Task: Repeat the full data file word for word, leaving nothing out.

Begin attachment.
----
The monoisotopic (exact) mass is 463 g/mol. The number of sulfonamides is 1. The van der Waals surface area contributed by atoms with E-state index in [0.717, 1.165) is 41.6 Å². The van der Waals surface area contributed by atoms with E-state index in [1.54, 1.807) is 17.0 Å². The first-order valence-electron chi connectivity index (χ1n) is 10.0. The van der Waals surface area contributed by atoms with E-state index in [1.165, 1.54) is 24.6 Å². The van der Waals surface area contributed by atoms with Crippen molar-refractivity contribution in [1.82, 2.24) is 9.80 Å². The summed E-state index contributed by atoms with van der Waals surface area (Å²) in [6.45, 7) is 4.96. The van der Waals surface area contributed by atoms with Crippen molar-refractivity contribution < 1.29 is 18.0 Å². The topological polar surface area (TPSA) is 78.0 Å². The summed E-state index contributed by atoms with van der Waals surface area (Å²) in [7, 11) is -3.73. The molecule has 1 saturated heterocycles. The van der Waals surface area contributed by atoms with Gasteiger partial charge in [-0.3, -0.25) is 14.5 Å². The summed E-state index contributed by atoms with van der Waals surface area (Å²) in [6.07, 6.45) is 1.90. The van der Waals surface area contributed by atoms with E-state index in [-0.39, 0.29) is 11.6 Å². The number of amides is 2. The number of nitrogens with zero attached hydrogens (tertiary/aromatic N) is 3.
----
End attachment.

The monoisotopic (exact) mass is 463 g/mol. The number of sulfonamides is 1. The van der Waals surface area contributed by atoms with E-state index in [0.717, 1.165) is 41.6 Å². The van der Waals surface area contributed by atoms with E-state index in [1.54, 1.807) is 17.0 Å². The first-order valence-electron chi connectivity index (χ1n) is 10.0. The van der Waals surface area contributed by atoms with E-state index in [1.165, 1.54) is 24.6 Å². The van der Waals surface area contributed by atoms with Crippen molar-refractivity contribution in [1.82, 2.24) is 9.80 Å². The summed E-state index contributed by atoms with van der Waals surface area (Å²) in [6.45, 7) is 4.96. The van der Waals surface area contributed by atoms with Crippen molar-refractivity contribution < 1.29 is 18.0 Å². The topological polar surface area (TPSA) is 78.0 Å². The summed E-state index contributed by atoms with van der Waals surface area (Å²) in [7, 11) is -3.73. The molecule has 1 saturated heterocycles. The van der Waals surface area contributed by atoms with Gasteiger partial charge in [-0.3, -0.25) is 14.5 Å². The summed E-state index contributed by atoms with van der Waals surface area (Å²) in [6.07, 6.45) is 1.90. The van der Waals surface area contributed by atoms with E-state index in [-0.39, 0.29) is 11.6 Å². The number of amides is 2. The number of nitrogens with zero attached hydrogens (tertiary/aromatic N) is 3.